FinTech Australia has launched its newest resource for the sector: a map detailing companies in the Australian fintech ecosystem.
The new FinTech Australia ecosystem map aims to provide a comprehensive overview of fintechs in the market. The new map follows past releases in 2022: September’s regulatory and November’s investor maps. The map is free for all to use.
The ecosystem map launched following a collaboration between Open Finance Advisors, FinTech Australia, FDATA ANZ and Open Finance ANZ.
The launch version of the map mainly focuses on the fintech industries’ major players. However, FinTech Australia also enables fintechs to add their business to the map. Fintechs can log into the member-driven organisation’s website and register their details to ensure inclusion.
Rehan D’Almeida, head of strategic partnerships at FinTech Australia, discussed the map on its launch. D’Almeida said: “This map is another step in our mission to provide more resources for the fintech sector. This map can be used in conjunction with the Investor and Regulator Maps to create a rounded view of the ecosystem in Australia.
“Through creating Australia’s most comprehensive map of fintechs, we’re taking the burden of keeping a detailed contact book off of any stakeholders in the industry. Like our prior maps, we’ll be maintaining this resource but welcome any additions or edits from our members and community.”
Consumer Data Right
The Australian government’s chief competition regulatory body Australian Competition & Consumer Commission (ACCC) looks to ensure that companies comply with Consumer Data Right (CDR).
CDR aims to give consumers the right to share their data between service providers of their choosing. It is currently active in banking, enabling consumers to share their banking data with a prospective bank to get a better offer, or with an app to access a new service.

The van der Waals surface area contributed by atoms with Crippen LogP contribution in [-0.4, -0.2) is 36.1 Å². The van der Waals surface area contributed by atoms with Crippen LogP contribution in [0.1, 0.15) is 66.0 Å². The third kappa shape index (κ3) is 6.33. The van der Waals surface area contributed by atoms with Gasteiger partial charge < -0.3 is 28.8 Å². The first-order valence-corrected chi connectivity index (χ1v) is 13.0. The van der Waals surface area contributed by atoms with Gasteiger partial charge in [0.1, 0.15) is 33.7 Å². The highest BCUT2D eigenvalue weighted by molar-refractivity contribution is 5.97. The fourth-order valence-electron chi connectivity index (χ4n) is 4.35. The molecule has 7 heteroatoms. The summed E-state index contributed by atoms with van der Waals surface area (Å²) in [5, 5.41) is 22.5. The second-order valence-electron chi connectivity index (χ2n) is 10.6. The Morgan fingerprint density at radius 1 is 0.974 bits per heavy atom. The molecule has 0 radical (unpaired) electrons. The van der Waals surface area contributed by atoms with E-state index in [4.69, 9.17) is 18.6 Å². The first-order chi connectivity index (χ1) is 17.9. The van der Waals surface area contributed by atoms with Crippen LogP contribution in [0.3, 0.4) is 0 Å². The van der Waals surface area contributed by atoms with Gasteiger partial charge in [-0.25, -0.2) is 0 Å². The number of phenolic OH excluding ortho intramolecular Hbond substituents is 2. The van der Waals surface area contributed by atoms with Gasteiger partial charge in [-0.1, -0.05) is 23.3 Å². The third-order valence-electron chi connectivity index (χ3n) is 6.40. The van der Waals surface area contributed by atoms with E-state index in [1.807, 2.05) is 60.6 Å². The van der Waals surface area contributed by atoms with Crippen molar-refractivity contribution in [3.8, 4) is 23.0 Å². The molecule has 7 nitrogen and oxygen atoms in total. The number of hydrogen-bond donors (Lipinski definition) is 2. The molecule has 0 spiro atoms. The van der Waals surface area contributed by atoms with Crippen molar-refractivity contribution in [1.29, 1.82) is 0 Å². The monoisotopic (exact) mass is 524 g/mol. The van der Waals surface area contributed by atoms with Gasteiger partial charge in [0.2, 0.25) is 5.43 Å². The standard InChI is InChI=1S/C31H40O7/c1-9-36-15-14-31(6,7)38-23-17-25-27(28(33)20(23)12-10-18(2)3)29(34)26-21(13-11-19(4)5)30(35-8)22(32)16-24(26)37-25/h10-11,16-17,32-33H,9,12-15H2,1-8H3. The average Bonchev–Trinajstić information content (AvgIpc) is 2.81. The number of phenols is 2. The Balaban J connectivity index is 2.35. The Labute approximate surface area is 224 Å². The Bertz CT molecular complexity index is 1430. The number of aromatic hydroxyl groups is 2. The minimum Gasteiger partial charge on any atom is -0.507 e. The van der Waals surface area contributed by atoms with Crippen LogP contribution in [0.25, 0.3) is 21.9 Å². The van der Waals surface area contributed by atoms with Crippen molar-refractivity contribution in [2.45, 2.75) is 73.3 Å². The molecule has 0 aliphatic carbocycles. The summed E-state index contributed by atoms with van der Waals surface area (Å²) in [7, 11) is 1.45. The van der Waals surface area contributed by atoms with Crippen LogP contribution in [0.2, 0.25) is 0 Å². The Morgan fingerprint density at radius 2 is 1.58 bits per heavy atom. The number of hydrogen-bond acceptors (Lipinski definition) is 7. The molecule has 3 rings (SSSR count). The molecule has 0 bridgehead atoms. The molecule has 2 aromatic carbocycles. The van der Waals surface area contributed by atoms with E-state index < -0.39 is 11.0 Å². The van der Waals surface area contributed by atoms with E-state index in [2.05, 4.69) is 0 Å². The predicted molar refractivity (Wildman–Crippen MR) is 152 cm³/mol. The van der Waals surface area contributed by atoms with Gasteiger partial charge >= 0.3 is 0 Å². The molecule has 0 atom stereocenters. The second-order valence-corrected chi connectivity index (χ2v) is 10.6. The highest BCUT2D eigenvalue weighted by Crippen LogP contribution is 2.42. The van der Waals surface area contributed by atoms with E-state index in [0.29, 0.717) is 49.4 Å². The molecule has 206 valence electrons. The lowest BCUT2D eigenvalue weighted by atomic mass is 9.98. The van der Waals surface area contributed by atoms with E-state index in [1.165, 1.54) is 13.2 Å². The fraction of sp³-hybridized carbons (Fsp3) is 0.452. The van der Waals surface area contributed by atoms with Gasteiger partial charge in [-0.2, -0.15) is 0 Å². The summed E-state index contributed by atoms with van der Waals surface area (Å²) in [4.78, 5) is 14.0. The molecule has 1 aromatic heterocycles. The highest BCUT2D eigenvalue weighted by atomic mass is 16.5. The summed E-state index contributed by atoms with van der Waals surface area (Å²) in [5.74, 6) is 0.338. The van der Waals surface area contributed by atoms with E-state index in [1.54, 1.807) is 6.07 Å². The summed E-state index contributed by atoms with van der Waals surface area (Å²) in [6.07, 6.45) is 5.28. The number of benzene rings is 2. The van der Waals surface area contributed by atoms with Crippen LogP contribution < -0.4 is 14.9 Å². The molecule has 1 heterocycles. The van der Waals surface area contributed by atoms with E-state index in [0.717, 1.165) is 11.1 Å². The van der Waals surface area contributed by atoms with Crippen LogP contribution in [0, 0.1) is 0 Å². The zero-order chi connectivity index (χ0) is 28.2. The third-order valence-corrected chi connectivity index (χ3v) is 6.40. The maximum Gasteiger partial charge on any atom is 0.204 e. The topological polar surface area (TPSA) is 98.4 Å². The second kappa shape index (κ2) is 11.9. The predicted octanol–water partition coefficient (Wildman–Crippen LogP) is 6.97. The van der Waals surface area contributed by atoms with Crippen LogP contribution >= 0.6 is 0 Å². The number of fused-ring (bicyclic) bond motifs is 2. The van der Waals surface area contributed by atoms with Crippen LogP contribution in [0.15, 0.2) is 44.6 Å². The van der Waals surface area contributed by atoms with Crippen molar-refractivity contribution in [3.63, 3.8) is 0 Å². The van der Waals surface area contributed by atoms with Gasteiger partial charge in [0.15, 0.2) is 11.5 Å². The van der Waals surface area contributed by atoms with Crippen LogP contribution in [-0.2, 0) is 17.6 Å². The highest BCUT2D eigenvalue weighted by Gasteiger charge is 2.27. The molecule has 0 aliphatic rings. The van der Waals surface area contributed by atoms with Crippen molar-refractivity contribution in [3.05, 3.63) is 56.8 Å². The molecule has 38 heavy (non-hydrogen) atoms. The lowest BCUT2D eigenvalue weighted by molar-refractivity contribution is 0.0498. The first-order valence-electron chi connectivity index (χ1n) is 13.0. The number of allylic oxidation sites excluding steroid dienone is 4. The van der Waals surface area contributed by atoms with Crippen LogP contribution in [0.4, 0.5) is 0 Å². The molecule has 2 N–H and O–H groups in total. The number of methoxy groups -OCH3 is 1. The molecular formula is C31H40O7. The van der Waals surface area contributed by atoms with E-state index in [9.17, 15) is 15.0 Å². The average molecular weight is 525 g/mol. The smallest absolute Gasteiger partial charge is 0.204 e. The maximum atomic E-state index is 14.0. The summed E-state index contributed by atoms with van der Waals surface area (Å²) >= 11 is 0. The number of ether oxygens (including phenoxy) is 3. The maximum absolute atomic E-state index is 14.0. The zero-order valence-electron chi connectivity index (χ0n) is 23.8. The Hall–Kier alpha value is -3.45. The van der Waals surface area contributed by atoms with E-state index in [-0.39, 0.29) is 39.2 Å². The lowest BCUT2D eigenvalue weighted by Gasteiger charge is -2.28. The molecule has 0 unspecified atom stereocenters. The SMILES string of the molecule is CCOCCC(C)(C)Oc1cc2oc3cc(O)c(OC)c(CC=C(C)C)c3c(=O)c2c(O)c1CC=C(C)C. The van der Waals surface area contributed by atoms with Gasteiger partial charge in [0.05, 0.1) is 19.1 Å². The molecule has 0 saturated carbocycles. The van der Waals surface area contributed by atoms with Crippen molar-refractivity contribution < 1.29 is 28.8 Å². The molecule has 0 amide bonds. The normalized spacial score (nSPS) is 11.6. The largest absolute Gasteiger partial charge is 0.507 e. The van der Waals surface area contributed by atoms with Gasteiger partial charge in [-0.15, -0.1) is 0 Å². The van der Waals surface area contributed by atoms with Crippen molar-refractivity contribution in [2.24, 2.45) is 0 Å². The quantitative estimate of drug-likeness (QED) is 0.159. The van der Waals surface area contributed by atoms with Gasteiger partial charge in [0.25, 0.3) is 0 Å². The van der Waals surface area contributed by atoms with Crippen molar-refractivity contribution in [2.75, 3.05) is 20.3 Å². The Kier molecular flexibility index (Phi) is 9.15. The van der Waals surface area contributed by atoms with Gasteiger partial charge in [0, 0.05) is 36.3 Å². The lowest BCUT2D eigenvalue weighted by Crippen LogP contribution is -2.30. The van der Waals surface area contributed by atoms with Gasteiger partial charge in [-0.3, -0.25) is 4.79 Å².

Open Finance Advisors explained that it hopes to highlight a range of important participation metrics with the map alongside its own report. It also aims to acknowledge businesses that are working to make the CDR successful on both the data holder and data recipient sides.
The consultant company said that data reliability and completeness issues are currently holding open banking back from taking off. The ACCC rectification schedule identified 70 per cent of data holders did not comply with the implementation timelines and 90 per cent of ADIs still have outstanding rectification works. Four ADIs are still not yet actively sharing data.
Brenton Charnley, CEO and founder of Open Finance Advisors, said: “It is wonderful to see new sectors being designated as data holders, energy data sharing going live and action initiation on the horizon. But we haven’t yet completed the first phase of open banking.
“We now have high consumer bank coverage but for the CDR to really take off it also needs to be reliable (speed, completeness and accuracy of data). Great coverage and data reliability is the launchpad of a strong Open Banking operating system.
“Ultimately, data holders need to be accountable to comply with the rules but also respond quickly to rectification work and tickets so the system is reliable.”